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    We Talked To One Of The First Australian Women To Try Out A New IUD

    A second, smaller hormonal IUD has now been subsidised by the government and will cost $40.


    Samantha Hayter.

    Samantha Hayter went on the oral contraceptive pill when she was 16 to manage her severe period pain. But last week the 24-year-old became one of the first women in Australia to try out a newly available intrauterine device (IUD).

    "I've been on the pill for so long and if this was available I would have gotten onto this so much sooner," the 24-year-old told BuzzFeed News.

    Health minister Greg Hunt announced on Friday that the hormonal IUD Kyleena would be subsidised from March 1, so instead of paying $160 women will pay $41 or $6.60 for concession card holders.

    Hayter was on a contraceptive pill that cost $120 for three months.

    "[For the Kyleena] I just paid once and for five years I don't need to pay another cent," she said.

    The small, flexible T-shaped device is inserted into the uterus.

    "I was actually shocked at how quick and easy it was," Hayter said. "I had a bit of cramping like period cramping but nothing ridiculous."


    Karen Osborne.

    Hayter had the device inserted by Dr Karen Osborne, the clinical director of Clinic 66 in Sydney.

    "To insert we put in a speculum, look at the cervix, clean the cervix, put a clip in the cervix to steady it, measure the inside of the uterus so we know how deep to put it in, and put a little gauge on the insertion cannula and then just pop it in," Osborne told BuzzFeed News.

    The Kyleena is similar to Australia's most popular hormonal IUD, the Mirena — both are levonorgestrel-releasing intrauterine systems placed in the uterus to prevent pregnancy for up to five years.

    Osborne said the main difference is the Kyleena is slightly smaller, which might aid in more comfortable insertion for women who haven't had children, and it also releases a smaller amount of hormones than the Mirena.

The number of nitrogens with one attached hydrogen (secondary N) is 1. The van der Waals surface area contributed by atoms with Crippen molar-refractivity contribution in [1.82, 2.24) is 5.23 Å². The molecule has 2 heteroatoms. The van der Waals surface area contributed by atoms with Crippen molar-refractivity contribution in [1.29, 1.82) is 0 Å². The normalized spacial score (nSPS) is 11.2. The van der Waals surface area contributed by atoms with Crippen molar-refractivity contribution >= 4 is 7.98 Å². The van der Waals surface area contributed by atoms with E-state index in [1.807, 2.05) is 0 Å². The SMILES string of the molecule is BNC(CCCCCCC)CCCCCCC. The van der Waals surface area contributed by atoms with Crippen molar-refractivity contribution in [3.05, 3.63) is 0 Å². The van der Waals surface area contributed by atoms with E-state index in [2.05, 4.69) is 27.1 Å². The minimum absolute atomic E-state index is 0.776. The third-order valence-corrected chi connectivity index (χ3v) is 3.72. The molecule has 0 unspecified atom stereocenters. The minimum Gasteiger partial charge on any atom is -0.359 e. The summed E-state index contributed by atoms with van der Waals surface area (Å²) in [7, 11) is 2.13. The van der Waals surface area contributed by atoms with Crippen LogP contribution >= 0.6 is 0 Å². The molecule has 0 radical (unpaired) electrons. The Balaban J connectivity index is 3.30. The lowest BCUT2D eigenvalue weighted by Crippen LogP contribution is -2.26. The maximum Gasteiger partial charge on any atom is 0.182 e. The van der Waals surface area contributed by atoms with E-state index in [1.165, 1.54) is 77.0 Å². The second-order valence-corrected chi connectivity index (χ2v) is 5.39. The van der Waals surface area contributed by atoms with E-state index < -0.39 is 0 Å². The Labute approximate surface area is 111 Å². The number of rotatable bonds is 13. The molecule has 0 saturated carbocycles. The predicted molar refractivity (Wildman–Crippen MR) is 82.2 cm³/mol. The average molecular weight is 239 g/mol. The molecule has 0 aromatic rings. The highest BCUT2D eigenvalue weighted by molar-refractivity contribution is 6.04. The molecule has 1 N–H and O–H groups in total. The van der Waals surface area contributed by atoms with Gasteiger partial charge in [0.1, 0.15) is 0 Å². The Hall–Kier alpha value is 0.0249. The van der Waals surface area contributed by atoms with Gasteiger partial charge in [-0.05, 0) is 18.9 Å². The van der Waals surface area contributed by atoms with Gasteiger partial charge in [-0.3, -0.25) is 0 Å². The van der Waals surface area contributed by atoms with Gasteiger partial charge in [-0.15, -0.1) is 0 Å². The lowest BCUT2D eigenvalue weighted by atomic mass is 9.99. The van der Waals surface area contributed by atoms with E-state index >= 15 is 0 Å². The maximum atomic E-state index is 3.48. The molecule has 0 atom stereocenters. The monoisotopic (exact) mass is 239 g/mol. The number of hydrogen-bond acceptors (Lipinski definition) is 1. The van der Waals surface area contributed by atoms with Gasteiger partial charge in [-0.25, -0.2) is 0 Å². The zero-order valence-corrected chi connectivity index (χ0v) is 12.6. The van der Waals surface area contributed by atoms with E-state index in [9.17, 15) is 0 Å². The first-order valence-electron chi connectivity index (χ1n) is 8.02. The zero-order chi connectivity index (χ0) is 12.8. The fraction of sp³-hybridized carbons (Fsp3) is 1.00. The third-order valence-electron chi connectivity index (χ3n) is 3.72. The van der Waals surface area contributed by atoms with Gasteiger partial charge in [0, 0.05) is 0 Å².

"[Kyleena] is being called the little sister of the Mirena," Osborne told BuzzFeed News. "The Mirena is 32mm by 32mm and the Kyleena is 30mm by 28mm."

    The Mirena is also licensed to manage heavy menstrual bleeding. Both devices, manufactured by German pharmaceutical company Bayer, are more than 99% effective at preventing pregnancy.

    Kyleena is the first new long-acting reversible contraceptive (LARC) to be listed for subsidy in more than 15 years. The Federal government's National Women's Health Strategy 2020-2030 identifies increased access to long-acting reversible contraception as a key measure of success.


    Illustration of an IUD.

    "We would love the government to increase the Medicare rebate for IUD insertion as they're low rebates," Osborne said. "If you really want to increase the amount of GPs prescribing LARCs you need to give them some incentive."

    The uptake of LARCs in Australia is improving but still lagging behind other countries. In 2016, the use of long-acting reversible contraception in Australia was at 12.5% while across Europe the uptake is at around 20%.

    Australia’s major hospital, healthcare and family planning organisations are united in calling for increased access to IUDs. In 2018 when a Queensland woman nearly bled to death after her Mirena perforated her uterus, Australian doctors defended the devices, as they did when the ABC aired a segment on the possible adverse side effects of the devices.

    Gina Rushton is a reporter for BuzzFeed News and is based in Sydney.

    Contact Gina Rushton at

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